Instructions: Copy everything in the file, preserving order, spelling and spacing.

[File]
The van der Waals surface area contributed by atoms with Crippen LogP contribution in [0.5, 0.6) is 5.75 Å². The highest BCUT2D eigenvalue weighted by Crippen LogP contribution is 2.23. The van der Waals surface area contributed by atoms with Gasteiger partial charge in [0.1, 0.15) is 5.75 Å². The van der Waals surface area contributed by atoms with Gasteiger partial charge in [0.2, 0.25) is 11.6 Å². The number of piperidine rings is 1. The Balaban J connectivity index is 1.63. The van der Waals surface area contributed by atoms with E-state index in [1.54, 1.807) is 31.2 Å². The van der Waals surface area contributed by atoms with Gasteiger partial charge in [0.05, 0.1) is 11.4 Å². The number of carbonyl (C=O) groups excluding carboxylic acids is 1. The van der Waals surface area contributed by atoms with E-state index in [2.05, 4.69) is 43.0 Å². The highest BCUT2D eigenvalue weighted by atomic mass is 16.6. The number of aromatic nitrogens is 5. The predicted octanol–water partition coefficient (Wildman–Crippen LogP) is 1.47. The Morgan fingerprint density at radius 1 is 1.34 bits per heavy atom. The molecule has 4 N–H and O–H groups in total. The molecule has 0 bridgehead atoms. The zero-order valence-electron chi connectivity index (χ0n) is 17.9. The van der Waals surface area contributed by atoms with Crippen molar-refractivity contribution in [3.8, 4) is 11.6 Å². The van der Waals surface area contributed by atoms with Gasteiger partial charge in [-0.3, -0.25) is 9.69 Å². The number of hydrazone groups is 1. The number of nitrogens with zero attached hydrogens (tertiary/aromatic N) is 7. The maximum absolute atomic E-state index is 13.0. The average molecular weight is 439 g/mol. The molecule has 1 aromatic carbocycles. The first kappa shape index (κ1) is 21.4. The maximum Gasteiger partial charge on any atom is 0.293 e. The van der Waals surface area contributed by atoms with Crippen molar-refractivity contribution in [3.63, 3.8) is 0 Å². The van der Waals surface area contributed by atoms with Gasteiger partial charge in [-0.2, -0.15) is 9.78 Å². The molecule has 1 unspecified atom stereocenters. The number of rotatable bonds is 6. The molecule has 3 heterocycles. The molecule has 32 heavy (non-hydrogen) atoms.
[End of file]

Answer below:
The van der Waals surface area contributed by atoms with Crippen LogP contribution in [0.5, 0.6) is 5.75 Å². The highest BCUT2D eigenvalue weighted by Crippen LogP contribution is 2.23. The van der Waals surface area contributed by atoms with Gasteiger partial charge in [0.1, 0.15) is 5.75 Å². The van der Waals surface area contributed by atoms with Gasteiger partial charge in [0.2, 0.25) is 11.6 Å². The number of piperidine rings is 1. The Balaban J connectivity index is 1.63. The van der Waals surface area contributed by atoms with E-state index in [1.54, 1.807) is 31.2 Å². The van der Waals surface area contributed by atoms with Gasteiger partial charge in [0.05, 0.1) is 11.4 Å². The number of carbonyl (C=O) groups excluding carboxylic acids is 1. The van der Waals surface area contributed by atoms with E-state index in [2.05, 4.69) is 43.0 Å². The highest BCUT2D eigenvalue weighted by atomic mass is 16.6. The number of aromatic nitrogens is 5. The predicted octanol–water partition coefficient (Wildman–Crippen LogP) is 1.47. The Morgan fingerprint density at radius 1 is 1.34 bits per heavy atom. The molecule has 4 N–H and O–H groups in total. The molecule has 0 bridgehead atoms. The zero-order valence-electron chi connectivity index (χ0n) is 17.9. The van der Waals surface area contributed by atoms with Crippen molar-refractivity contribution in [3.8, 4) is 11.6 Å². The van der Waals surface area contributed by atoms with Gasteiger partial charge in [-0.3, -0.25) is 9.69 Å². The number of hydrazone groups is 1. The number of nitrogens with zero attached hydrogens (tertiary/aromatic N) is 7. The maximum absolute atomic E-state index is 13.0. The average molecular weight is 439 g/mol. The molecule has 1 aromatic carbocycles. The first kappa shape index (κ1) is 21.4. The maximum Gasteiger partial charge on any atom is 0.293 e. The van der Waals surface area contributed by atoms with Crippen molar-refractivity contribution in [3.63, 3.8) is 0 Å². The van der Waals surface area contributed by atoms with Gasteiger partial charge in [-0.2, -0.15) is 9.78 Å². The molecule has 1 unspecified atom stereocenters. The number of rotatable bonds is 6. The molecule has 3 heterocycles. The molecule has 32 heavy (non-hydrogen) atoms.